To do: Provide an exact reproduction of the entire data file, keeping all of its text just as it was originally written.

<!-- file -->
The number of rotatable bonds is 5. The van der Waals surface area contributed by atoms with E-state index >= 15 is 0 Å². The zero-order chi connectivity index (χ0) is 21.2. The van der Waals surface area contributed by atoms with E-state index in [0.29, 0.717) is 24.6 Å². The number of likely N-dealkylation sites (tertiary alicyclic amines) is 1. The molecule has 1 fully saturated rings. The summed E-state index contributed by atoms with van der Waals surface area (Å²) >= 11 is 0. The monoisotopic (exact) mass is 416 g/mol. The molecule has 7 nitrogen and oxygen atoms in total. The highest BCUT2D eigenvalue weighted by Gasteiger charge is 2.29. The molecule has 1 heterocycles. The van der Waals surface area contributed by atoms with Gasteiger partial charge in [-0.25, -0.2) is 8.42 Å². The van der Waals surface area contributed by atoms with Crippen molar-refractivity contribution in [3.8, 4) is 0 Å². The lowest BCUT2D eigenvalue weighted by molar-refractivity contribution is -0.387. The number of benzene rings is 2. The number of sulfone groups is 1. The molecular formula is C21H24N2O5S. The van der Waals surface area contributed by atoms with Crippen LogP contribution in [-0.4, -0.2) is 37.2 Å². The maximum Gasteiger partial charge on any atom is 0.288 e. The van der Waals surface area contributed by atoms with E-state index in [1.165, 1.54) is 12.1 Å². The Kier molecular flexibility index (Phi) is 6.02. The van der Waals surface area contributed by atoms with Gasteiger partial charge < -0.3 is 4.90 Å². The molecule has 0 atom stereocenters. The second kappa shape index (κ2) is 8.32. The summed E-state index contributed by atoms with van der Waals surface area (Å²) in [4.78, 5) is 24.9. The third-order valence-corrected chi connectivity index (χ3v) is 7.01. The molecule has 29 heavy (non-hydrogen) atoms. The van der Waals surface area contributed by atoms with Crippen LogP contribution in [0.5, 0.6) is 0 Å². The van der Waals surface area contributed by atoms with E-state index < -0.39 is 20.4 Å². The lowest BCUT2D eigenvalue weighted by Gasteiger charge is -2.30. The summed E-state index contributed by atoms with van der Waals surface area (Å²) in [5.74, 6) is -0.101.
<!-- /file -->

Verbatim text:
The number of rotatable bonds is 5. The van der Waals surface area contributed by atoms with E-state index >= 15 is 0 Å². The zero-order chi connectivity index (χ0) is 21.2. The van der Waals surface area contributed by atoms with E-state index in [0.29, 0.717) is 24.6 Å². The number of likely N-dealkylation sites (tertiary alicyclic amines) is 1. The molecule has 1 fully saturated rings. The summed E-state index contributed by atoms with van der Waals surface area (Å²) >= 11 is 0. The monoisotopic (exact) mass is 416 g/mol. The molecule has 7 nitrogen and oxygen atoms in total. The highest BCUT2D eigenvalue weighted by Gasteiger charge is 2.29. The molecule has 1 heterocycles. The van der Waals surface area contributed by atoms with Gasteiger partial charge in [-0.25, -0.2) is 8.42 Å². The van der Waals surface area contributed by atoms with Crippen molar-refractivity contribution in [3.8, 4) is 0 Å². The lowest BCUT2D eigenvalue weighted by molar-refractivity contribution is -0.387. The number of benzene rings is 2. The number of sulfone groups is 1. The molecular formula is C21H24N2O5S. The van der Waals surface area contributed by atoms with Crippen LogP contribution in [-0.4, -0.2) is 37.2 Å². The maximum Gasteiger partial charge on any atom is 0.288 e. The van der Waals surface area contributed by atoms with E-state index in [1.165, 1.54) is 12.1 Å². The Kier molecular flexibility index (Phi) is 6.02. The van der Waals surface area contributed by atoms with Gasteiger partial charge < -0.3 is 4.90 Å². The molecule has 0 atom stereocenters. The second kappa shape index (κ2) is 8.32. The summed E-state index contributed by atoms with van der Waals surface area (Å²) in [4.78, 5) is 24.9. The third-order valence-corrected chi connectivity index (χ3v) is 7.01. The molecule has 29 heavy (non-hydrogen) atoms. The van der Waals surface area contributed by atoms with Crippen LogP contribution in [0.5, 0.6) is 0 Å². The van der Waals surface area contributed by atoms with E-state index < -0.39 is 20.4 Å². The lowest BCUT2D eigenvalue weighted by Gasteiger charge is -2.30. The summed E-state index contributed by atoms with van der Waals surface area (Å²) in [5.74, 6) is -0.101.